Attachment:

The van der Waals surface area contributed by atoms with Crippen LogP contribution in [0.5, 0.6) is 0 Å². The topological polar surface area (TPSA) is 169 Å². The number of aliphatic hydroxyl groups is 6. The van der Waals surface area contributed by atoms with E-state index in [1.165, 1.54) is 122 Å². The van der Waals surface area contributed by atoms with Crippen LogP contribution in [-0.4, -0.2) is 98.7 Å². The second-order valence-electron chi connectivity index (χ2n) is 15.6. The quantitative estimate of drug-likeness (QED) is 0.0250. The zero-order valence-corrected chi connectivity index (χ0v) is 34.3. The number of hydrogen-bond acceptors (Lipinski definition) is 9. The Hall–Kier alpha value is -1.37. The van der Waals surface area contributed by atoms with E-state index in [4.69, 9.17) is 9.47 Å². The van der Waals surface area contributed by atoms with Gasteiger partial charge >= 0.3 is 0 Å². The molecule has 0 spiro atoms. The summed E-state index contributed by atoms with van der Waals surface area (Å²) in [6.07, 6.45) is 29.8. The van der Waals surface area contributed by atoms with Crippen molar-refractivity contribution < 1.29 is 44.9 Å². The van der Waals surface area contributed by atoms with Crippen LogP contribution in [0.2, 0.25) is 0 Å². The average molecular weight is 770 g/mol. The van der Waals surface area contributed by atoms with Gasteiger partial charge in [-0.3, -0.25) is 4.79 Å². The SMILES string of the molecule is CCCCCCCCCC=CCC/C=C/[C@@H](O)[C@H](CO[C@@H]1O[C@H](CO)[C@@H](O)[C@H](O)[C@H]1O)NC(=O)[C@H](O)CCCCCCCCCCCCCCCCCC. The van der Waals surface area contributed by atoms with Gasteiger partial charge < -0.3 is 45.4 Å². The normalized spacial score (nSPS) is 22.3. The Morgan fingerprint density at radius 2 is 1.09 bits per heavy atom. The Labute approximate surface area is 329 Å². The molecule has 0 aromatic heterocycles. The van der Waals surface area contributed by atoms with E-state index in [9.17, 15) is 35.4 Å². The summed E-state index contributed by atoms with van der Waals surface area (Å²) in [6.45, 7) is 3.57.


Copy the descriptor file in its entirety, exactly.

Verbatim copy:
The van der Waals surface area contributed by atoms with Crippen LogP contribution in [0.5, 0.6) is 0 Å². The topological polar surface area (TPSA) is 169 Å². The number of aliphatic hydroxyl groups is 6. The van der Waals surface area contributed by atoms with E-state index in [1.165, 1.54) is 122 Å². The van der Waals surface area contributed by atoms with Crippen LogP contribution in [-0.4, -0.2) is 98.7 Å². The second-order valence-electron chi connectivity index (χ2n) is 15.6. The quantitative estimate of drug-likeness (QED) is 0.0250. The zero-order valence-corrected chi connectivity index (χ0v) is 34.3. The number of hydrogen-bond acceptors (Lipinski definition) is 9. The Hall–Kier alpha value is -1.37. The van der Waals surface area contributed by atoms with E-state index in [4.69, 9.17) is 9.47 Å². The van der Waals surface area contributed by atoms with Gasteiger partial charge >= 0.3 is 0 Å². The molecule has 0 spiro atoms. The summed E-state index contributed by atoms with van der Waals surface area (Å²) in [6.07, 6.45) is 29.8. The van der Waals surface area contributed by atoms with Crippen molar-refractivity contribution < 1.29 is 44.9 Å². The van der Waals surface area contributed by atoms with Crippen LogP contribution in [0.2, 0.25) is 0 Å². The average molecular weight is 770 g/mol. The van der Waals surface area contributed by atoms with Gasteiger partial charge in [-0.3, -0.25) is 4.79 Å². The SMILES string of the molecule is CCCCCCCCCC=CCC/C=C/[C@@H](O)[C@H](CO[C@@H]1O[C@H](CO)[C@@H](O)[C@H](O)[C@H]1O)NC(=O)[C@H](O)CCCCCCCCCCCCCCCCCC. The van der Waals surface area contributed by atoms with Gasteiger partial charge < -0.3 is 45.4 Å². The normalized spacial score (nSPS) is 22.3. The Morgan fingerprint density at radius 2 is 1.09 bits per heavy atom. The Labute approximate surface area is 329 Å². The molecule has 0 aromatic heterocycles. The van der Waals surface area contributed by atoms with E-state index in [9.17, 15) is 35.4 Å². The summed E-state index contributed by atoms with van der Waals surface area (Å²) in [6.45, 7) is 3.57.